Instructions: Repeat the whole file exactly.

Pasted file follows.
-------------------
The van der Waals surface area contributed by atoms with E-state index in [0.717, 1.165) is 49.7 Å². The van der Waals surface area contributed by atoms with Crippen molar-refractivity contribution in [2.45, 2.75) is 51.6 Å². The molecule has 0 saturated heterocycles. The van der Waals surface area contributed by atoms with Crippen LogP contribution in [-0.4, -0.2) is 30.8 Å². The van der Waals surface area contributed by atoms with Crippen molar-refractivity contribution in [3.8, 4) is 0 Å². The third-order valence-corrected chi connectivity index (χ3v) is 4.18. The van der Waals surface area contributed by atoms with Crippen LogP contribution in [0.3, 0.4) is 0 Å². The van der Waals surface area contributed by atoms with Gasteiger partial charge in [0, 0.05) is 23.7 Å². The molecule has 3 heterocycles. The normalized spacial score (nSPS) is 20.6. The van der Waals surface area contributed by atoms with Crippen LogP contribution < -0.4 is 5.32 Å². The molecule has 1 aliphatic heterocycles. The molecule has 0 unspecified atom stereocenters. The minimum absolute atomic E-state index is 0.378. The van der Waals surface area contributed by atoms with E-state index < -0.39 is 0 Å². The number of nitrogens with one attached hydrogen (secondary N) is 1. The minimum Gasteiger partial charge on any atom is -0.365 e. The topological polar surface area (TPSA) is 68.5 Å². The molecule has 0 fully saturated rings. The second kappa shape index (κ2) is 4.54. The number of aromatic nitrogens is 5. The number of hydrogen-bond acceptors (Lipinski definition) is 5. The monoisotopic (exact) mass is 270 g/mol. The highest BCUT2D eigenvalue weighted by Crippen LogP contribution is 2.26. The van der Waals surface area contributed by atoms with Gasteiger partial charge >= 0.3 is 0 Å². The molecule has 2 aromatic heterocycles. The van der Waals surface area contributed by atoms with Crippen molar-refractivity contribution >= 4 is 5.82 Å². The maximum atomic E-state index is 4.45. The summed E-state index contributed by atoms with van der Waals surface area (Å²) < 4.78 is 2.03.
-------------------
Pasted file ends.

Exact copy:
The van der Waals surface area contributed by atoms with E-state index in [0.717, 1.165) is 49.7 Å². The van der Waals surface area contributed by atoms with Crippen molar-refractivity contribution in [2.45, 2.75) is 51.6 Å². The molecule has 0 saturated heterocycles. The van der Waals surface area contributed by atoms with Crippen LogP contribution in [-0.4, -0.2) is 30.8 Å². The van der Waals surface area contributed by atoms with Crippen molar-refractivity contribution in [3.8, 4) is 0 Å². The third-order valence-corrected chi connectivity index (χ3v) is 4.18. The van der Waals surface area contributed by atoms with Crippen LogP contribution in [0.3, 0.4) is 0 Å². The van der Waals surface area contributed by atoms with Gasteiger partial charge in [0, 0.05) is 23.7 Å². The molecule has 3 heterocycles. The normalized spacial score (nSPS) is 20.6. The van der Waals surface area contributed by atoms with Crippen LogP contribution < -0.4 is 5.32 Å². The molecule has 1 aliphatic heterocycles. The molecule has 0 unspecified atom stereocenters. The minimum absolute atomic E-state index is 0.378. The van der Waals surface area contributed by atoms with E-state index < -0.39 is 0 Å². The number of nitrogens with one attached hydrogen (secondary N) is 1. The minimum Gasteiger partial charge on any atom is -0.365 e. The topological polar surface area (TPSA) is 68.5 Å². The molecule has 0 fully saturated rings. The second kappa shape index (κ2) is 4.54. The number of aromatic nitrogens is 5. The number of hydrogen-bond acceptors (Lipinski definition) is 5. The monoisotopic (exact) mass is 270 g/mol. The highest BCUT2D eigenvalue weighted by Crippen LogP contribution is 2.26. The van der Waals surface area contributed by atoms with Gasteiger partial charge >= 0.3 is 0 Å². The molecule has 2 aromatic heterocycles. The van der Waals surface area contributed by atoms with Crippen molar-refractivity contribution >= 4 is 5.82 Å². The maximum atomic E-state index is 4.45. The summed E-state index contributed by atoms with van der Waals surface area (Å²) < 4.78 is 2.03.